June 9, 2002

Contact Lenses Today® is edited by Dr. Joseph T. Barr and the staff of Contact Lens Spectrum. This week CLToday® reaches 8,505 readers in 74 countries.

ASCRS Issues LASIK Screening Guidelines
Who’s an ideal or not-so-ideal candidate for LASIK? What can patients expect from LASIK? The American Society of Cataract and Refractive Surgery addresses these and other issues in its new “LASIK Surgery Screening Guidelines for Patients.” The guidelines explain that before evaluating patients for surgury, most doctors have patients stop wearing soft contact lenses for 3 days and GP lenses for up to 3 weeks (or more in some circumstances). You can download a PDF of the full-text guidelines at
FREE PureVision™ Contact Lens Fit Sets Offered by Bausch & Lomb. With the growing professional and patient interest in silicone hydrogel lenses, being equipped to assess and fit this latest technology is becoming a priority among thousands of practitioners worldwide. Unlike others, PureVision lens fit sets are provided at no cost and backed by an over 99% in-stock order fill rate. See for yourself why PureVision is the #1 silicone hydrogel brand on the market. If you don't currently have one, call 1-800-828-9030 today to obtain your free fitting set. PureVision lenses now have expanded parameters ranging from +6.00D to -12.00D.

Grants Available for CL Research
Vistakon, makers of Acuvue contact lenses, is sponsoring two 1-year grants through the American Optometric Foundation (AOF) in conjunction with the American Academy of Optometry's Research Committee. The grants ($25,000 and $10,000) will fund basic or clinical research in soft disposable contact lenses. Deadline for submissions is Aug. 1, 2002. Contact AOF at (301) 984-4734.
OSI Receives Industry Award
Ocular Sciences, Inc., makers of Biomedics contact lenses, was named the plastics industry’s 2002 Processor of the Year for technical innovation, quality, marketing and people culture.
Stem Cells May Help Fight Retinal Disease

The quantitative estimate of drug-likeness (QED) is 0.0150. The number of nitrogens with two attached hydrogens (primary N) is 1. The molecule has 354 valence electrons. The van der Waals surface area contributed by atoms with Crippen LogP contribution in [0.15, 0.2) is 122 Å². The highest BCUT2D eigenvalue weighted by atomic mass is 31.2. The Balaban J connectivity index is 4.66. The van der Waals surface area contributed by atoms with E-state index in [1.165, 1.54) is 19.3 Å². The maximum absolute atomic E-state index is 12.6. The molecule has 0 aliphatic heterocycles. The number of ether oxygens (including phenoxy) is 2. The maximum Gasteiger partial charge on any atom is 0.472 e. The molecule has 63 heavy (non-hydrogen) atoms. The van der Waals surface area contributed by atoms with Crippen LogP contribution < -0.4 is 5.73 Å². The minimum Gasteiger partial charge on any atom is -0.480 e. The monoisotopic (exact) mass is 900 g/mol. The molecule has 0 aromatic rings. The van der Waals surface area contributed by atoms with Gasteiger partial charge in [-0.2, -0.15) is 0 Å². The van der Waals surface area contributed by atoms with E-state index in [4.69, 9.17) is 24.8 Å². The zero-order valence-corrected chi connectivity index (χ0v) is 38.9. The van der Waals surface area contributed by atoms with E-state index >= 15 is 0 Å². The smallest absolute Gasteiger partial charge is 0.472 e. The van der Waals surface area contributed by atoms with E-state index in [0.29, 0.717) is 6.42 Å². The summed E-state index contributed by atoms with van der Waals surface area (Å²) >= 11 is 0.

One day, doctors may be able to use adult stem cells to treat retinal disorders, such as diabetic retinopathy. Researchers at the University of Florida have found that stem cells in the bone marrow of adult mice can build blood vessels. The mice received bone marrow transplants of stem cells that were genetically engineered to glow green. Researchers were able to trace the origin of new blood vessels that formed in the animals' retinas back to the stem cells they had infused because the vessels glowed green. Nature Medicine published the finding in its June issue (
Readers Write Back: CRT Lens-Maker Answers Critic
Last week, Dr. Alan Saks criticized the practice of orthokeratology (also known as corneal refractive therapy [CRT]) and practitioners who promised permanent results. The following letter, edited for space, is in response to Dr. Saks’ comments.

First, anyone who purposely misleads a patient about the safety, efficacy or performance expectations of any product or procedure is clearly violating accepted standards of care.

Second, Dr. Saks is correct that one reason patients opt for refractive surgery is to avoid the hassles of contact lens care. However, our research suggests that some more important reasons include: contact lens discomfort due to dry eye; an aversion to surgery; or patients who are too young. For these people, overnight contact lens corneal reshaping may be a better option.

Third, Paragon’s CRT product and system has been shown to be safe and effective. I think that once Dr. Saks reviews the clinical data assembled by some of the most respected institutions and practitioners, he may take a different view.

And, finally, the name challenge. Paragon chose CRT because consumer and practitioner research supported its use. The term was more descriptive for consumers, and it reinforced the ongoing need for professional eye care by the use of the word “therapy.” For practitioners, CRT has stimulated important discussions regarding today’s science and technology as compared to the technology that existed when the term orthokeratology was introduced.
--Joe Sicari, President & CEO, Paragon Vision Sciences, Inc.

Editor's Commentary: Get Interactive with GP Experts
The RGP Lens Institute is the educational arm of the Contact Lens Manufacturers Association. Executive Director Ed Bennett, O.D., has been educating about GP lenses for years and continues to put together innovative programs. Monthly online contact lens symposiums, for example, link GP experts with the masses for interactive discussions and Q&A sessions. The next online symposium (Tuesday, June 11 at 9 p.m. eastern USA time) features guest speakers Patricia Keech, O.D., and Joe Yager, O.D. For more on this worthwhile source of information, go to the RGPLI home page at

Fitting Tip: Selecting Lenses for Corneal Reshaping
To determine the appropriate lenses for corneal reshaping, you can use: Although I’m not aware of any studies comparing these methods, it stands to reason that the latter two, especially using fluorescein patterns, would yield the most efficient results. --The editor
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